Crane's work in international education includes developing the Center for Advanced Undergraduate Study and Experience, a two-semester, problem-based, collaborative learning course that has had students conduct research in Egypt, Japan, South Africa and New Zealand. He is director of the College of Earth and Mineral Science's Alliance for Education, Science, Engineering and Development in Africa.

Crane has been a member of the Penn State faculty since 1985. In that time, he has served as interim director, global engagement, for the University Office of Global Programs, a member of the Global Policies Task Force, interim director of global relations and programs at the University Office of Global Programs, and chairman of the University Strategic Planning Council Task Force on Internationalization, and chairman of the International Council Executive Committee.

One nominator said Crane “builds collaborations between people from Penn State and people from other countries wherein there is a genuine two-way sharing of experience and expertise."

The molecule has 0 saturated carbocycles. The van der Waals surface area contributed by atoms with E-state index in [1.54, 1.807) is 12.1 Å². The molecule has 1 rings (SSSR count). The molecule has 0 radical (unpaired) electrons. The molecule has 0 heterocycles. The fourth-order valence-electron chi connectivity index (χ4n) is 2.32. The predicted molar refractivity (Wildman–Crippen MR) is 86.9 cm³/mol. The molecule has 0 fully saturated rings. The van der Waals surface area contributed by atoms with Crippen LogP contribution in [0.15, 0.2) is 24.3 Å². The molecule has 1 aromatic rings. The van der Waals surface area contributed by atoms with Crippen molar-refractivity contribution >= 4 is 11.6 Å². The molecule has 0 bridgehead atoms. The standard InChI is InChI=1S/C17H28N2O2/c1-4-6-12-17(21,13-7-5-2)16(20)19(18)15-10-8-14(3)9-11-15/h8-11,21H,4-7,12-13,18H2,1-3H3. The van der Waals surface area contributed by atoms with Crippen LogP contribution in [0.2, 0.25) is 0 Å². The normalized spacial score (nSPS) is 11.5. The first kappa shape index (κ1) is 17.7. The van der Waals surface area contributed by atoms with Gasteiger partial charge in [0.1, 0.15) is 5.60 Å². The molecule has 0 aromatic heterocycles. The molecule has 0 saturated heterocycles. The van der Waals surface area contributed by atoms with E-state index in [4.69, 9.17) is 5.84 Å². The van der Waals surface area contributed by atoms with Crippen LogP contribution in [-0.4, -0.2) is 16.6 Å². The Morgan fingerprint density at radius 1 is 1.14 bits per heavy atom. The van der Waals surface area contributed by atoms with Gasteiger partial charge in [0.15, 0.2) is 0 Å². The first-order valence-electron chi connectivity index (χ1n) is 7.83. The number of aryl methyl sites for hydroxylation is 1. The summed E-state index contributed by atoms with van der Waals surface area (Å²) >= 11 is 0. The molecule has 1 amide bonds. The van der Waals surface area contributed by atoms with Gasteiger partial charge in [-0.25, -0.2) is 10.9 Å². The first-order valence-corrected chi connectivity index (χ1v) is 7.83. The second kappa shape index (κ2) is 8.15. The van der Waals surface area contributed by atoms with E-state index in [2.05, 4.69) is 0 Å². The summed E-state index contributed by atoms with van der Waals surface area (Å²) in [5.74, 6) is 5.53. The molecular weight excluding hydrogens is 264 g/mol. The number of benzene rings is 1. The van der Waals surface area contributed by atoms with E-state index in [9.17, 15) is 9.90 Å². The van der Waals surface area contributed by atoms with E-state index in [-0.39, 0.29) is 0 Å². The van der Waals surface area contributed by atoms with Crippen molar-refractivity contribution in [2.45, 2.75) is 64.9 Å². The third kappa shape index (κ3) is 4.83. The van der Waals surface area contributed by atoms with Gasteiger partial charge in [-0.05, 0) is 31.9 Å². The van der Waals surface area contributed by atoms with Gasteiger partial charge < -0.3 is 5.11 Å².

Traverse received the 2013 Staff Excellence Award, which recognizes a staff member for outstanding performance, demonstrating team spirit and leadership in establishing quality service.

Traverse, who has worked at the university since 1989, is an administrative assistant in the office of the associate dean for education and Ryan Family Student Center, where she is known as a "go-to person" for a range of issues. Among Traverse's accomplishments is serving as nomenclator at commencement proceedings and making sure that the name of every graduating student is pronounced correctly.

She has also been the force behind several outreach initiatives in the college, including creating and editing a biannual newsletter focused on student, faculty and staff achievements and other initiatives. She pioneered the idea of using the ground floor of Deike Building to showcase the undergraduate experience in EMS, replacing dust-covered exhibits with a pictorial showing students’ research travels, "Across the State; Across the Country; Across the World."

She has worked with hundreds of students who want to present petitions to the Faculty Senate and has served as the staff liaison for the Academic Integrity Committee.

One nominator pointed to her extensive participation, saying, "Ms. Traverse's commitment to providing superior service to our students is underscored by her volunteerism on commissions and committees around the University.” “Her positive influence on students, staff and faculty alike has made – and continues to make – a significant difference at Penn State," a nominator wrote. "Indeed it would be hard to conceive of the EMS without her."